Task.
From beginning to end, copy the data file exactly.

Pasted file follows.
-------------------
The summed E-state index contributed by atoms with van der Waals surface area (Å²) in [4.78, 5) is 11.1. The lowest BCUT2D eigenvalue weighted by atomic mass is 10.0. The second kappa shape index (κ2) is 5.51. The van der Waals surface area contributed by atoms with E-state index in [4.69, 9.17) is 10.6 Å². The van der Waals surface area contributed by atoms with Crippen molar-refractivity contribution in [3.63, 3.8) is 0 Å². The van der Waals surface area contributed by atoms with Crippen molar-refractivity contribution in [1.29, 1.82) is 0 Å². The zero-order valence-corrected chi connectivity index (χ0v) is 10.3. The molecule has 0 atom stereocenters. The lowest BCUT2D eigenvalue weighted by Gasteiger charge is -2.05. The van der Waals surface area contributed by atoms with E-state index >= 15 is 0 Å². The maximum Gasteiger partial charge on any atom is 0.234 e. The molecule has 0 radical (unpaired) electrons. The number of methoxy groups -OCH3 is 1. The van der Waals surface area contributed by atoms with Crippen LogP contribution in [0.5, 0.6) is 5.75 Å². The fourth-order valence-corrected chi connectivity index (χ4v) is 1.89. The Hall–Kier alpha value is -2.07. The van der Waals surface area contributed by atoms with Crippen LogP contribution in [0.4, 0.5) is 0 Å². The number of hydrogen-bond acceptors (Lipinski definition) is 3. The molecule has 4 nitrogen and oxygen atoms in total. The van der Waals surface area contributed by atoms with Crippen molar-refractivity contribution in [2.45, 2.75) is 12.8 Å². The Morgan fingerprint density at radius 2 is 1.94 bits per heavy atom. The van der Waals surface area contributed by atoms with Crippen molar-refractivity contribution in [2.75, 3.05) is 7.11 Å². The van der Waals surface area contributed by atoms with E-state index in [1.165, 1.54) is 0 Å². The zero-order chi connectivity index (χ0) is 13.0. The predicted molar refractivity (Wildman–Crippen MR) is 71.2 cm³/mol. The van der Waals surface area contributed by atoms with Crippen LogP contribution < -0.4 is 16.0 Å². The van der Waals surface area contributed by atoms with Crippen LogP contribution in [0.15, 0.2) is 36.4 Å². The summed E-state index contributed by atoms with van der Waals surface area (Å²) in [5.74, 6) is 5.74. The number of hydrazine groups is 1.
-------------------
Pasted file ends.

The summed E-state index contributed by atoms with van der Waals surface area (Å²) in [4.78, 5) is 11.1. The lowest BCUT2D eigenvalue weighted by atomic mass is 10.0. The second kappa shape index (κ2) is 5.51. The van der Waals surface area contributed by atoms with E-state index in [4.69, 9.17) is 10.6 Å². The van der Waals surface area contributed by atoms with Crippen molar-refractivity contribution in [3.63, 3.8) is 0 Å². The van der Waals surface area contributed by atoms with Crippen molar-refractivity contribution in [1.29, 1.82) is 0 Å². The zero-order valence-corrected chi connectivity index (χ0v) is 10.3. The molecule has 0 atom stereocenters. The lowest BCUT2D eigenvalue weighted by Gasteiger charge is -2.05. The van der Waals surface area contributed by atoms with E-state index >= 15 is 0 Å². The maximum Gasteiger partial charge on any atom is 0.234 e. The molecule has 0 radical (unpaired) electrons. The number of methoxy groups -OCH3 is 1. The van der Waals surface area contributed by atoms with Crippen LogP contribution in [0.5, 0.6) is 5.75 Å². The fourth-order valence-corrected chi connectivity index (χ4v) is 1.89. The Hall–Kier alpha value is -2.07. The van der Waals surface area contributed by atoms with Crippen LogP contribution in [0.4, 0.5) is 0 Å². The number of hydrogen-bond acceptors (Lipinski definition) is 3. The molecule has 4 nitrogen and oxygen atoms in total. The van der Waals surface area contributed by atoms with Crippen molar-refractivity contribution in [2.45, 2.75) is 12.8 Å². The Morgan fingerprint density at radius 2 is 1.94 bits per heavy atom. The van der Waals surface area contributed by atoms with Crippen molar-refractivity contribution in [2.75, 3.05) is 7.11 Å². The van der Waals surface area contributed by atoms with E-state index in [1.165, 1.54) is 0 Å². The zero-order chi connectivity index (χ0) is 13.0. The predicted molar refractivity (Wildman–Crippen MR) is 71.2 cm³/mol. The van der Waals surface area contributed by atoms with Crippen LogP contribution < -0.4 is 16.0 Å². The van der Waals surface area contributed by atoms with Crippen LogP contribution in [0.15, 0.2) is 36.4 Å². The summed E-state index contributed by atoms with van der Waals surface area (Å²) in [5.74, 6) is 5.74. The number of hydrazine groups is 1.